“There is now more competition in the online business, and we have spent the last two years looking at our pricing policy,” adds Kuzmenko. “Our prices are slightly higher than those of other online retailers, but we compensate by providing a better shopping experience and service. For instance, we now have more than 2,000 collection points across Russia. In big cities, we have several points near train stations or at our partners such as MultiPhoto. Aside from Russian Post, we have our own O-courier service” for delivery. His team offers a special bonus to frequent shoppers (“500 rubles off the next order”) or even small gifts to promote loyalty. Creating its own book prize, Runet Book Award, is another strategy, and the first ceremony in September saw winning titles like The Hunger Games, Kindergarten Is Too Late, and Marilyn Monroe: Fragments, Poems, Intimate Notes, Letters in different categories.
Encouraged by the online business boom, Ozon has launched its own digital division, headed by Michael Osin. “There are around 15,000 e-books, priced at 100 rubles each, in our store, and we have started working on PC- and Macintosh-based games while thinking about adding music and movies,” says Osin. “The focus, of course, is on selling e-books. So now Ozon offers the best of both worlds: the option to buy the physical book or download the file. With demand growing in the provinces due to better broadband connection and more people making online payment by credit card, we are confident of growth in both e-book and print book sales.”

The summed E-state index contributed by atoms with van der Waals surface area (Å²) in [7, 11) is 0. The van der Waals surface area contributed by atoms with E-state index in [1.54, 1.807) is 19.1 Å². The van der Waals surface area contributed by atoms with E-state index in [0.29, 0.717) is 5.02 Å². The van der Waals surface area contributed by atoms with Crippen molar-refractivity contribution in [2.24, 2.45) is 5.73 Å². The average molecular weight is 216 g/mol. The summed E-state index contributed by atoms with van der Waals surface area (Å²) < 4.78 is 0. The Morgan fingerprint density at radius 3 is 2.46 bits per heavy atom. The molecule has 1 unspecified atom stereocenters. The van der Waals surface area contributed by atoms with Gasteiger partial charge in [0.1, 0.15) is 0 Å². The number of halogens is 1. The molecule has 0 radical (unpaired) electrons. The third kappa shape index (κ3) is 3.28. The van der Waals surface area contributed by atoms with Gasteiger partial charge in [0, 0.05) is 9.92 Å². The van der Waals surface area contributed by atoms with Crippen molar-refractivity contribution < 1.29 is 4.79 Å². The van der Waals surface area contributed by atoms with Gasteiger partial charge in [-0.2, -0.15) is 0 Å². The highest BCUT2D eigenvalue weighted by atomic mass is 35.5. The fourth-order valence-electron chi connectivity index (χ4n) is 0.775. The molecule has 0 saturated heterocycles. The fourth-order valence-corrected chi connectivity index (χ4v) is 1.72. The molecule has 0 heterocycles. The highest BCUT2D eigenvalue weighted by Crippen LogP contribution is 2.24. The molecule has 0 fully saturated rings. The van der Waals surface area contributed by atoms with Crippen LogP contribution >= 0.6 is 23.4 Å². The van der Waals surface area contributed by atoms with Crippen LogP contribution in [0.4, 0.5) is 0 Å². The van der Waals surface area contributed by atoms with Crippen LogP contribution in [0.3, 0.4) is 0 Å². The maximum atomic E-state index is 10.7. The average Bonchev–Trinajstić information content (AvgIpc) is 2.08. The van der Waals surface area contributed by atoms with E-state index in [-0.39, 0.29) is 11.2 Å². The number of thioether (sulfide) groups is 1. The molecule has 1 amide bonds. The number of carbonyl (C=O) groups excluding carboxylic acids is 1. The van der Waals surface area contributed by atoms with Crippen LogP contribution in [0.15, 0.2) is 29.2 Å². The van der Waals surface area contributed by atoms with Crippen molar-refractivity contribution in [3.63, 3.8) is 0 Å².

Frenchwoman Maelle Gavet took over as CEO from Bernard Lukey when he moved to Ozon Holding as president. Gavet, formerly with Boston Consulting Group’s retail and consumer division, raised $100 million last September and has recently added the shoe and accessories retailer Sapato (Russia’s Zappos) to Ozon’s growing group of companies.